eyes or mouth, the squirrel may be unable to see or feed and may succumb due to starvation.
Squirrel droppings, like pretty much any wildlife dropping, are associated with Leptospirosis and
Salmonella. (Source: www.newyorkwild.org)
Copyright 2009-2015 Virginia Professional Wildlife Removal Services, LLC. Telephone: (804) 457-2883
A very small squirrel. Very silky coat grayish brown above, white below, with hairs all white from tip
to base. Loose fold of skin between foreleg and hind leg. Flattened, gray-brown tail. Large black
eyes. L 7 3/4-10 1/8" (198-255 mm); T 3 1/8-4 3/4" (81-120 mm); HF 7/8-1 1/4" (22-32 mm); Wt 1
1/2-3 1/8 oz (45-90 g).
Slightly larger Northern Flying Squirrel is a richer brown, with abdominal fur usually gray at base.
Breeding: Mates in early spring; 2-7 young born after gestation of 41 days. Often second litter
August-September, usually by females not breeding in spring.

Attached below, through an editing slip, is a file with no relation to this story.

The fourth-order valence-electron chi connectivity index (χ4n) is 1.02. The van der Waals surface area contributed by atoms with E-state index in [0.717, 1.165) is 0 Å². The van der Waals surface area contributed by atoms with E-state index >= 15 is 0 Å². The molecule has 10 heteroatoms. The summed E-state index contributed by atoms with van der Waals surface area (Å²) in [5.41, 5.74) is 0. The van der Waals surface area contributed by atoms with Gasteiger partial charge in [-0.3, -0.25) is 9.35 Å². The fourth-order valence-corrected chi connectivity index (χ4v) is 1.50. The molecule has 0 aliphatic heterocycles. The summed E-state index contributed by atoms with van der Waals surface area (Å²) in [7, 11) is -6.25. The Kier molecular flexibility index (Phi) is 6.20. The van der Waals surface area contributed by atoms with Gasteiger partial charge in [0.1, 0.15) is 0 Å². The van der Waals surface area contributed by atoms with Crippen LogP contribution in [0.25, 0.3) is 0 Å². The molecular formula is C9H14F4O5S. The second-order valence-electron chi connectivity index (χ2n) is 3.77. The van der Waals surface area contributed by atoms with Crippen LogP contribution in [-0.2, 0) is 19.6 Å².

Habitat: Various deciduous forests such as beech-maple, oak-hickory, and, in the South, live oak.
Range: Eastern U.S. (except for north New England and southern tip of Florida) east of Minnesota,
east Kansas, and east Texas.
Flying squirrels in Richmond are the only nocturnal tree squirrels. Although it is active in all
seasons, the Southern Flying Squirrel may remain in its nest in very cold weather and will enter
torpor in times of extreme cold or food scarcity. The state of torpor is not as deep as true
hibernation, but the animal's body temperature can drop to 22°F (-6°C), and it may take up to 40
minutes to wake. In Richmond, the flying squirrel does not truly fly, but glides through the air, up to
80 yards (meters) or more, from the top of one tree down to the trunk of another. It flies with its
legs outstretched and the fold of skin between foreleg and hind leg acting as a combination
parachute and sail (or glider wing). While gliding, it can turn or change its angle of descent. Just
before landing, it drops its tail and lifts its forequarters, slackening the flight skin, which then serves
as an air brake. It lands very lightly on all four feet, and at once scurries around to the other side of
the tree trunk, in case a predator has followed its flight. Agile and extremely surefooted aloft, it is
relatively clumsy on the ground. The most carnivorous of Richmond's tree squirrels, the Southern